Yes, we are a people with big dreams of a new creation. Our dreams are neither naïve nor are they unfounded; they arise out of the fact that we can look back and see the God in whom we place all of our trust continually transgressing social boundaries, building economic bridges, and closing chasms the world considers fixed. God does this work one meal, one conversation, one miracle at a time. //

If you haven’t heard the latest recording of the Westminster Town Hall Forum that featured Dr. Eddie Glaude, Jr., then I hope you’ll go home and spend 50 minutes of your afternoon listening to his wisdom. Glaude was born in Moss Point, Mississippi and is the chair of the Center for African-American Studies and Professor of Religion and African American Studies at Princeton University. Whether you agree with his politics or not, his prophetic voice is one that absolutely needs to be heard in this time and place. I’ll put the link to the lecture on the Holy Trinity pastors’ blog after worship today.

Glaude began his Town Hall lecture the same way he begins all of his classes at Princeton, by quoting Ralph Waldo Emerson, who said that “God speaks through our imaginations.” Glaude continued, saying, “We are experiencing a crisis of imagination [in America]. By this I mean something more than a failure to be creative. Rather, I mean something about who we are has gone out of focus…Imagination registers more than creativity. Imagination is something more.”

Quoting an English poet, Glaude said, “A [person] to be greatly good must imagine intensely and comprehensively. He or she must put himself in the place of another and of many others. The great instrument of moral good is the imagination. Here imagination involves the ability to see the not yet, a willingness to look beyond the opacity of now to see what’s possible. Imagination involves a kind of empathetic projection…[We need to feel] our way beyond the narrow consideration of ours alone to take up the concerns and aspirations of others.”

Democrat and Republican. Black and white. Citizens and police. Water and oil. Rich and poor. Men and women. Young and old. Lutheran and Pentecostal. The chasms seem so great—so impassable—so fixed. They require our most faithful imagination.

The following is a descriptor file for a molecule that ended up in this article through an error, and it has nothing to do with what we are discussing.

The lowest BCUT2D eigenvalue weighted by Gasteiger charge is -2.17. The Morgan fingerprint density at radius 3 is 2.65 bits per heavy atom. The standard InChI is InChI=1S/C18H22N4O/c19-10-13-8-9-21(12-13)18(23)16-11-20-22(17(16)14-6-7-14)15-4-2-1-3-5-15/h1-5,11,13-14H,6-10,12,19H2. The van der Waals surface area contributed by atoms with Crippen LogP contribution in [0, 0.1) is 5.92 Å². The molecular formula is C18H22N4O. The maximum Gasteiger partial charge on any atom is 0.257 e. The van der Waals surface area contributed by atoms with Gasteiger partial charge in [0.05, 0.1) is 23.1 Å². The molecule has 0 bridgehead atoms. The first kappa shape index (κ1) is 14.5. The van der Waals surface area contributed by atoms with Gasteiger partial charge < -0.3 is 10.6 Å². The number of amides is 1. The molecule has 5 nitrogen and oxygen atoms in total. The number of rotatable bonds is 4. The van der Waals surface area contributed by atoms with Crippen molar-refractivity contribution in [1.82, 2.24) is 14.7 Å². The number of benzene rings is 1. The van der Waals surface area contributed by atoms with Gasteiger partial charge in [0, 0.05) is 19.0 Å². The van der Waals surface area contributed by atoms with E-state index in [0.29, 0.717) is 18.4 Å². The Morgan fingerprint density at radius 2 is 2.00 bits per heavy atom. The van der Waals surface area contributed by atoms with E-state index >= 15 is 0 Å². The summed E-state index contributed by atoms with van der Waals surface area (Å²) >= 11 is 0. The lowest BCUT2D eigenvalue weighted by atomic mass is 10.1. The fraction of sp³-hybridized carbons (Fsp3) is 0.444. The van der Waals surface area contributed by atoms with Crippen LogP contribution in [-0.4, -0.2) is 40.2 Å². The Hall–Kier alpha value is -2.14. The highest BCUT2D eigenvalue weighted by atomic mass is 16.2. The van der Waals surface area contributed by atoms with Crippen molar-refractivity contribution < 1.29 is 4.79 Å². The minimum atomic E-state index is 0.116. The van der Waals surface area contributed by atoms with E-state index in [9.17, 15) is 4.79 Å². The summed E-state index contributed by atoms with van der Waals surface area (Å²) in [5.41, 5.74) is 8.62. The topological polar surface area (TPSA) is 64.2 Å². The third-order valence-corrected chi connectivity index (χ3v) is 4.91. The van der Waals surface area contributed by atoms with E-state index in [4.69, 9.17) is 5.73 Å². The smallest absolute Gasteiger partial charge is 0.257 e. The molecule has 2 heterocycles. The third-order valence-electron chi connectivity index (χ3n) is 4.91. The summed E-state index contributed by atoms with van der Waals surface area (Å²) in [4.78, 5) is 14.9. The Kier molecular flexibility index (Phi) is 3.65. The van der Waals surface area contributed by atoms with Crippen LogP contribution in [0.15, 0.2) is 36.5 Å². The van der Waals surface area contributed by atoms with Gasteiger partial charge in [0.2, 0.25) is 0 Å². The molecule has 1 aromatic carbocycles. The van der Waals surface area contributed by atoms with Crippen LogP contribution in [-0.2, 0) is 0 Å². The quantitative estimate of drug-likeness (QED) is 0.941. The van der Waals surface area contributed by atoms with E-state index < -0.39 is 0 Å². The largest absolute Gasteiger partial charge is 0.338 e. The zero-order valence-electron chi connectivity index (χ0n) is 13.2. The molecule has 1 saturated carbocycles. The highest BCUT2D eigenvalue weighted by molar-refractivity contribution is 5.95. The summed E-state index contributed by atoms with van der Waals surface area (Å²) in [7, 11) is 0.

I like the image on the front of your bulletins because there is something rising, growing in the middle of the two seemingly opposing sides. It’s as if God saw a chasm and declared it a furrow—a perfect place for planting seeds that would prosper. It’s as if God looked beyond the opacity of now and saw a new creation. It’s an image that reminds us that God’s imaginative spirit goes before us, like she did with Moses and the Israelites, to show us a way even where there appears to be no way. We struggle to keep up with her; God’s people always have. But she won’t be deterred; she continues to beckon us, she continues to invite us, she continues to call us forth into life that really is life.

When are we going to get real? The Spirit’s answer to that question is always “now, right now.”

Thanks be to God. Amen.


A Crisis and a New Way. Jay’s sermon on a challenging parable.

Luke 16:1-13

1 Then Jesus said to the disciples, “There was a rich man who had a manager, and charges were brought to him that this man was squandering his property. 2 So he summoned him and said to him, “What is this that I hear about you? Give me an accounting of your management, because you cannot be my manager any longer.’ 3 Then the manager said to himself, “What will I do, now that my master is taking the position away from me? I am not strong enough to dig, and I am ashamed to beg. 4 I have decided what to do so that, when I am dismissed as manager, people may welcome me into their homes.’ 5 So, summoning his master’s debtors one by one, he asked the first, “How much do you owe my master?’ 6 He answered, “A hundred jugs of olive oil.’ He said to him, “Take your bill, sit down quickly, and make it fifty.’ 7 Then he asked another, “And how much do you owe?’ He replied, “A hundred containers of wheat.’ He said to him, “Take your bill and make it eighty.’ 8 And his master commended the dishonest manager because he had acted shrewdly; for the children of this age are more shrewd in dealing with their own generation than are the children of light. 9 And I tell you, make friends for yourselves by means of dishonest wealth so that when it is gone, they may welcome you into the eternal homes. 10 “Whoever is faithful in a very little is faithful also in much; and whoever is dishonest in a very little is dishonest also in much. 11 If then you have not been faithful with the dishonest wealth, who will entrust to you the true riches? 12 And if you have not been faithful with what belongs to another, who will give you what is your own? 13 No slave can serve two masters; for a slave will either hate the one and love the other, or be devoted to the one and despise the other. You cannot serve God and wealth.”